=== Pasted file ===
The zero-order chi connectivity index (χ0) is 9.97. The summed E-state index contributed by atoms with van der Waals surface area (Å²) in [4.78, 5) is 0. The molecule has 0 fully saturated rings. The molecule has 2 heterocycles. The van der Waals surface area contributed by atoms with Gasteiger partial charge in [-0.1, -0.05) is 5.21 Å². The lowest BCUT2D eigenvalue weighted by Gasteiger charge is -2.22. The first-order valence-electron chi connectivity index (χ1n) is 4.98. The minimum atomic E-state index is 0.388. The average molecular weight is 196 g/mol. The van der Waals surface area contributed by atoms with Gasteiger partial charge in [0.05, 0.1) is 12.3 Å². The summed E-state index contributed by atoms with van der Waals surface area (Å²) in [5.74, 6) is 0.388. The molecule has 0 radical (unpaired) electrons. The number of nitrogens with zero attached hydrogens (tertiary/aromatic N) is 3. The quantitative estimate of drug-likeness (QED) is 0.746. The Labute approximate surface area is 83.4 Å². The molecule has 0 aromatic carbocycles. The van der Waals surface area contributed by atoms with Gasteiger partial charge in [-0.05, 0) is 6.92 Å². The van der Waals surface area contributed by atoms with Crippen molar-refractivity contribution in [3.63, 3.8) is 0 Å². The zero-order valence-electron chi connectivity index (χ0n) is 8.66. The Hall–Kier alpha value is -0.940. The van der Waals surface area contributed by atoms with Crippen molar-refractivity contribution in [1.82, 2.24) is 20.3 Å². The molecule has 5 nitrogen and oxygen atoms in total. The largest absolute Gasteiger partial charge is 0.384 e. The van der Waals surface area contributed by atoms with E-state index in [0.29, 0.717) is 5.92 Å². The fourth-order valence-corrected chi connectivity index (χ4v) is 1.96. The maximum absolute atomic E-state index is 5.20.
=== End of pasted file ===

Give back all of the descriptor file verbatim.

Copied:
The zero-order chi connectivity index (χ0) is 9.97. The summed E-state index contributed by atoms with van der Waals surface area (Å²) in [4.78, 5) is 0. The molecule has 0 fully saturated rings. The molecule has 2 heterocycles. The van der Waals surface area contributed by atoms with Gasteiger partial charge in [-0.1, -0.05) is 5.21 Å². The lowest BCUT2D eigenvalue weighted by Gasteiger charge is -2.22. The first-order valence-electron chi connectivity index (χ1n) is 4.98. The minimum atomic E-state index is 0.388. The average molecular weight is 196 g/mol. The van der Waals surface area contributed by atoms with Gasteiger partial charge in [0.05, 0.1) is 12.3 Å². The summed E-state index contributed by atoms with van der Waals surface area (Å²) in [5.74, 6) is 0.388. The molecule has 0 radical (unpaired) electrons. The number of nitrogens with zero attached hydrogens (tertiary/aromatic N) is 3. The quantitative estimate of drug-likeness (QED) is 0.746. The Labute approximate surface area is 83.4 Å². The molecule has 0 aromatic carbocycles. The van der Waals surface area contributed by atoms with Gasteiger partial charge in [-0.05, 0) is 6.92 Å². The van der Waals surface area contributed by atoms with Crippen molar-refractivity contribution in [3.63, 3.8) is 0 Å². The zero-order valence-electron chi connectivity index (χ0n) is 8.66. The Hall–Kier alpha value is -0.940. The van der Waals surface area contributed by atoms with Crippen molar-refractivity contribution in [1.82, 2.24) is 20.3 Å². The molecule has 5 nitrogen and oxygen atoms in total. The largest absolute Gasteiger partial charge is 0.384 e. The van der Waals surface area contributed by atoms with E-state index in [0.29, 0.717) is 5.92 Å². The fourth-order valence-corrected chi connectivity index (χ4v) is 1.96. The maximum absolute atomic E-state index is 5.20.